But not lately.  Over the past year and a half, the correlation has completely broken down, and investors are now using the bond market as their safe haven.  When they reduce stock exposure, they put it into bonds, and not cash.

Yes, the interest rate on cash is nearly nil.  But it was also extremely low during periods prior to 2010, and yet the AAII folks still didn't consider bonds to be the only safe haven.

The thing that's a little disturbing is that by using the bond market as a default safe haven, investors neglect to remember that long-term bonds do carry the risk of losing one's capital unless held to maturity, which can be a very long ways off.

Looking at the other sentiment indicators on the Bond page of the site, we can see a smattering of other extremes, like sentiment surveys and the positioning of traders in bond futures.  Put/call ratios are exceptionally low, but they have been an inconsistent predicator of future market performance.  Rydex traders have seemingly given up trying to time that market.

The chart above is very long-term, and it may be nothing to be concerned about.  It just struck me as unusual - and not positive for bonds - that it now seems to be considered as safe as cash."


SPX at 1159.99 as this post is written

Thursday, October 7, 2010

Consumer Metrics Institute Readings: From Bad To Worse

This post highlights current readings from the Consumer Metrics Institute.  Previous posts solely concerning the Consumer Metrics Institute (CMI) can be found on August 23, July 27 and March 31;  as well CMI data is included in the monthly “Updates On Economic Indicators.”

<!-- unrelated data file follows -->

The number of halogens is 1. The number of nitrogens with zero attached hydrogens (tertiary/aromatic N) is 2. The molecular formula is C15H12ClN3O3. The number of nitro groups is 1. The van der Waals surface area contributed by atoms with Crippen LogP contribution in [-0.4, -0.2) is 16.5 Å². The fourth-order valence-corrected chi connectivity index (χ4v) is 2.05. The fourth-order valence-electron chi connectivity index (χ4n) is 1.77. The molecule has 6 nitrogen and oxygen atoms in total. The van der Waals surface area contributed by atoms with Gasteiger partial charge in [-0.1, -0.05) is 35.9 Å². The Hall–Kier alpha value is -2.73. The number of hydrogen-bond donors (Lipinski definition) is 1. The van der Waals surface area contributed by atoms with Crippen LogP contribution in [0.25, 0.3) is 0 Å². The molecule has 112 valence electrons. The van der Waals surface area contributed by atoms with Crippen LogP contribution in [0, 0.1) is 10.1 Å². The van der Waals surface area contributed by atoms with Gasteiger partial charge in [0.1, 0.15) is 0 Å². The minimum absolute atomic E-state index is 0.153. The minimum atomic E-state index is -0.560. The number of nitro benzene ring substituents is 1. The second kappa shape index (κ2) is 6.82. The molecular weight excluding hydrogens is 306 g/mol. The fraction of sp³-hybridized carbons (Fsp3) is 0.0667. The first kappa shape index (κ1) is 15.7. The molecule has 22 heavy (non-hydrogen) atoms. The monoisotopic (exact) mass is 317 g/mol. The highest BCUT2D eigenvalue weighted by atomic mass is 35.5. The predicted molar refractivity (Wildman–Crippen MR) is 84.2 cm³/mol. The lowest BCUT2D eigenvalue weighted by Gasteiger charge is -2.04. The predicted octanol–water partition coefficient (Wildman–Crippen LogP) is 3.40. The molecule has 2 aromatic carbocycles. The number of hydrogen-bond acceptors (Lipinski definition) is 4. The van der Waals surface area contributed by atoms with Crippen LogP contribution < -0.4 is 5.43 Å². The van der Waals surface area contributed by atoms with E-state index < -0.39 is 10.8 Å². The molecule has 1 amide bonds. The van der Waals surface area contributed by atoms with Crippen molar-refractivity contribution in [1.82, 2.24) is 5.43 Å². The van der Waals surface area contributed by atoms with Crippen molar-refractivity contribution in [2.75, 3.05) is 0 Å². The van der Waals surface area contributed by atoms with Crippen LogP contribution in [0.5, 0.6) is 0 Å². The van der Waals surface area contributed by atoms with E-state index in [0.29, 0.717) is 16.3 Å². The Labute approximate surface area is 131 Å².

Here are a couple of charts concerning the CMI's Daily Growth Index, as seen at Doug Short's site on 10/5/10:

(click on charts to enlarge images)

This chart shows the CMI Daily Growth Index vs. GDP and the S&P500.  I would like to highlight two notable items (among the many that I have commented upon in the aforementioned posts of August 23, July 27 and March 31).  First, as one can see the CMI Daily Growth Index is now (at -6.13) below the low experienced in 2008, which I view as highly notable and disconcerting, especially on an "all things considered" basis.  Second, another notable item is how the official (as defined by NBER) recession period, seen in gray, contrasts with the CMI's Daily Growth Index, especially after June 2009, the official end of the recession.

The second chart, as seen below, contrasts the Daily Growth Index's movements and durations from its 2008 and 2010 declines:

As seen in this chart, there are various disconcerting dynamics.  Perhaps most troubling is that the 2010 contraction appears significantly more pernicious than that of the 2008 decline  - with little if any indication that the current contraction will soon reverse.

SPX at 1160.75 as this post is written

Tuesday, October 5, 2010

Thoughts On The Bond Bubble

Lately there has been much commentary on whether the bond market is in a bubble.  While many believe such a bubble exists, others - including many prominent investors and commentators - disagree.

As I have previously written, I believe that there is a bond bubble encompassing the entire bond market.  While for many reasons one might not expect the bond market to become a bubble, nonetheless such a bubble has occurred and it is now simply enormous.  This bond market bubble stands out from other bubbles in history in both size and duration.

As one can see in the chart below, from Doug Short's site on 10-4-10, the 10-Year Treasury Yield (blue line) has been on decline since the early '80s:

click on chart to enlarge image

This decline in bond yields has been exceedingly munificent to the economy in many different ways.  As well, the bond bubble has been very beneficial to a range of asset classes.   On the above chart, one can see the performance of the S&P500 in green during this period of falling interest rates.